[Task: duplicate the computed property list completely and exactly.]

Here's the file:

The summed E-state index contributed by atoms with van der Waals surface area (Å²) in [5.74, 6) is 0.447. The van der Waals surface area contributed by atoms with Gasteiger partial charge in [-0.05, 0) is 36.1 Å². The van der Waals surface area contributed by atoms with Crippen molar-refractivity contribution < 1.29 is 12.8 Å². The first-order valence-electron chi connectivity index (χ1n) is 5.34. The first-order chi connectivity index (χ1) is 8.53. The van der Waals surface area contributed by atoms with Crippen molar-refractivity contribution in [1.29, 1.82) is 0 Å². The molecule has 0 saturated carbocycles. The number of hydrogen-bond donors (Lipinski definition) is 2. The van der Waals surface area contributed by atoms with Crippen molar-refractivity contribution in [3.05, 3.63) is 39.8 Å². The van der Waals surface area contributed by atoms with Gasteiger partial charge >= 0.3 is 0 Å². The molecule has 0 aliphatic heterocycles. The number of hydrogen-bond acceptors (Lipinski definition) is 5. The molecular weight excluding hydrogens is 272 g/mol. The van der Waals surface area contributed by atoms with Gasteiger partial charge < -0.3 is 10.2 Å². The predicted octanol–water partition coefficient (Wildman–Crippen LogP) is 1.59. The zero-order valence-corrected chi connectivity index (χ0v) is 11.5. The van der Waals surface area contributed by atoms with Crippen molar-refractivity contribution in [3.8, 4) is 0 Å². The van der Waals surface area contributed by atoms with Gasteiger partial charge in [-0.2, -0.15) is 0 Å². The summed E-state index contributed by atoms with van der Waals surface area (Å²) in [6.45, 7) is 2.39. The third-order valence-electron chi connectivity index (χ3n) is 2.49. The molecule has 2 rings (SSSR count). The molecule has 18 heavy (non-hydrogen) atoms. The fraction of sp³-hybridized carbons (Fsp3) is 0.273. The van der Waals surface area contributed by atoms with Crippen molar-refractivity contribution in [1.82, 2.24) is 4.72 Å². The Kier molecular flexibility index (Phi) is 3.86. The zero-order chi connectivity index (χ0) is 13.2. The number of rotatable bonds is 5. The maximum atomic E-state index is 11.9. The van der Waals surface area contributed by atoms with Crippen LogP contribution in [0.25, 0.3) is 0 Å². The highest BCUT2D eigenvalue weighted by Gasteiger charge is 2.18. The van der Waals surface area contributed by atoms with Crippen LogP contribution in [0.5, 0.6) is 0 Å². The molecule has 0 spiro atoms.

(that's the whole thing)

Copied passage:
The summed E-state index contributed by atoms with van der Waals surface area (Å²) in [5.74, 6) is 0.447. The van der Waals surface area contributed by atoms with Gasteiger partial charge in [-0.05, 0) is 36.1 Å². The van der Waals surface area contributed by atoms with Crippen molar-refractivity contribution < 1.29 is 12.8 Å². The first-order valence-electron chi connectivity index (χ1n) is 5.34. The first-order chi connectivity index (χ1) is 8.53. The van der Waals surface area contributed by atoms with Crippen molar-refractivity contribution in [1.29, 1.82) is 0 Å². The molecule has 0 saturated carbocycles. The number of hydrogen-bond donors (Lipinski definition) is 2. The van der Waals surface area contributed by atoms with Crippen molar-refractivity contribution in [3.05, 3.63) is 39.8 Å². The van der Waals surface area contributed by atoms with Gasteiger partial charge >= 0.3 is 0 Å². The molecule has 0 aliphatic heterocycles. The number of hydrogen-bond acceptors (Lipinski definition) is 5. The molecular weight excluding hydrogens is 272 g/mol. The van der Waals surface area contributed by atoms with Gasteiger partial charge < -0.3 is 10.2 Å². The predicted octanol–water partition coefficient (Wildman–Crippen LogP) is 1.59. The zero-order valence-corrected chi connectivity index (χ0v) is 11.5. The van der Waals surface area contributed by atoms with Crippen molar-refractivity contribution in [3.8, 4) is 0 Å². The van der Waals surface area contributed by atoms with Gasteiger partial charge in [-0.2, -0.15) is 0 Å². The summed E-state index contributed by atoms with van der Waals surface area (Å²) in [6.45, 7) is 2.39. The third-order valence-electron chi connectivity index (χ3n) is 2.49. The molecule has 2 rings (SSSR count). The molecule has 18 heavy (non-hydrogen) atoms. The fraction of sp³-hybridized carbons (Fsp3) is 0.273. The van der Waals surface area contributed by atoms with Crippen molar-refractivity contribution in [1.82, 2.24) is 4.72 Å². The Kier molecular flexibility index (Phi) is 3.86. The zero-order chi connectivity index (χ0) is 13.2. The number of rotatable bonds is 5. The maximum atomic E-state index is 11.9. The van der Waals surface area contributed by atoms with Crippen LogP contribution in [0.25, 0.3) is 0 Å². The highest BCUT2D eigenvalue weighted by Gasteiger charge is 2.18. The van der Waals surface area contributed by atoms with Crippen LogP contribution in [0.5, 0.6) is 0 Å². The molecule has 0 spiro atoms.